Tag Archives: #ccourses

The wall has ears. When your students get it and start talking from the heart.

Just when you think you’ve been talking to the wall, you realise unexpectedly that some of your students have been listening when they suddenly start speaking from the heart to their peers and you realise that they get it.

I coordinate the co-curricular group, Competition Writing. I’ve blogged before about this group I inherited along with the title that didn’t sit right for me from the outset. Three and a half years later and the title remains but the philosophy of the group is changing before my eyes. I’ve been talking to my students about the passion for writing and learning community which is what I hope will become the focus of the group despite the title, but talking at students and becoming as a group are two different things.

The co-curricular groups are designed as an opportunity for students to take on leadership roles, and this is one of the reasons why it’s taken so long to get to this point – the start of a more democratic learning community. Students stepping up to the role of captain must have some sort of idea of what behaviour a leader exhibits, and the leaders in my time have been an assortment of personalities but with one thing in common: taking up all or most of the hour-long session with talking AT the students. They feel that they have to step up as experts and relay their ‘expertise’ to the students in a lecture style. Some have used the screen for powerpoint and occasionally videos (spoken poetry) but it’s interesting what their perception of teaching is – and how this implies that their experience as students has been as passive listeners, being taught to.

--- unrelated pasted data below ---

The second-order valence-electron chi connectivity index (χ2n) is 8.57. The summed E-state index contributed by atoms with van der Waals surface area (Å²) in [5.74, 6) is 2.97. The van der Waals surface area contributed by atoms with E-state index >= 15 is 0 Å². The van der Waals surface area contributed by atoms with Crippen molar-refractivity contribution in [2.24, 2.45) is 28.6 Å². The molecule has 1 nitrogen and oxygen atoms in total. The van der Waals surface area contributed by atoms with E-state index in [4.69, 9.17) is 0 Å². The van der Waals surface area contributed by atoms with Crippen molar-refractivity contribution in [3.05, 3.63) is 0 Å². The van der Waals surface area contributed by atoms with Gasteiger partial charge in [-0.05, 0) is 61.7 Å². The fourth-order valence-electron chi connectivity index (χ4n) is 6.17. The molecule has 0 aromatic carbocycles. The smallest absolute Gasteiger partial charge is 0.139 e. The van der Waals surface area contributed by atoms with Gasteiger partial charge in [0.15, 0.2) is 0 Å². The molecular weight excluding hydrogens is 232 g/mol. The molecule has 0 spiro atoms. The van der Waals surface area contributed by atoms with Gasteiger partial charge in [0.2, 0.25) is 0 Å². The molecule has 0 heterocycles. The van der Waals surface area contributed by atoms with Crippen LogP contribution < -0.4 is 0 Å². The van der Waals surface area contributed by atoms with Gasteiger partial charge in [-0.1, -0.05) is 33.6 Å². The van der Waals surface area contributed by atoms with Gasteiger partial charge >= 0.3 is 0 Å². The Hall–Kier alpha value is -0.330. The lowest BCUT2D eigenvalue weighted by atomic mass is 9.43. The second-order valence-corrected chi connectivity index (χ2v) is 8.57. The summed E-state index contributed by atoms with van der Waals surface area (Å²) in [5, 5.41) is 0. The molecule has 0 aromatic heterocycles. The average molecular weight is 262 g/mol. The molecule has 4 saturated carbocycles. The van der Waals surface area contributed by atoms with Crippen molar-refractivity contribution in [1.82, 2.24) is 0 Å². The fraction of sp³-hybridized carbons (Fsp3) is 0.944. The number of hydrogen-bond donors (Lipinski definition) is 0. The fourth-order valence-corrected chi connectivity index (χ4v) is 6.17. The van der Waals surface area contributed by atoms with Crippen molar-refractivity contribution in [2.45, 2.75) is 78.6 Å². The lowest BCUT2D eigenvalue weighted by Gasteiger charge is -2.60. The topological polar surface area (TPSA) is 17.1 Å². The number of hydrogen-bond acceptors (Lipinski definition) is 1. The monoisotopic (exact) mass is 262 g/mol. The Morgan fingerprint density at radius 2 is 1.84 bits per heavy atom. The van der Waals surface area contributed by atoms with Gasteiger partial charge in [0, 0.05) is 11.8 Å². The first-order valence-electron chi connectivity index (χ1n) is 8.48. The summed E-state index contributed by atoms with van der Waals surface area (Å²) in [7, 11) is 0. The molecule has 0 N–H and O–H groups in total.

My library roster has not always allowed me to be present at these meetings (yeah, right? but this year is different) but occasionally I have snuck in and attempted to have a word to the group.  My main objective has initially been to encourage students to share their writing in our blog, Unicorn Express, and I’ve spoken to them about the authentic reading audience – the fact that their writing is published and read by a global audience, not only read by their teacher; the opening up of constructive feedback and response by any reader – all the things that I think transform the act of writing from a prescribed thing to a real thing and which must affect the way writers feel. Yes, students write to improve writing skills and for a good mark, but more than that, everyone surely wants some kind of confirmation, something that affirms their ‘soul’ (and I feel entitled to use this word after reading bell hooks).  All learning surely exists in a space where our whole person relates to others in a holistic way, not just the intellectual side of ourselves, not just the grammatical or stylistic side of ourselves  as writers.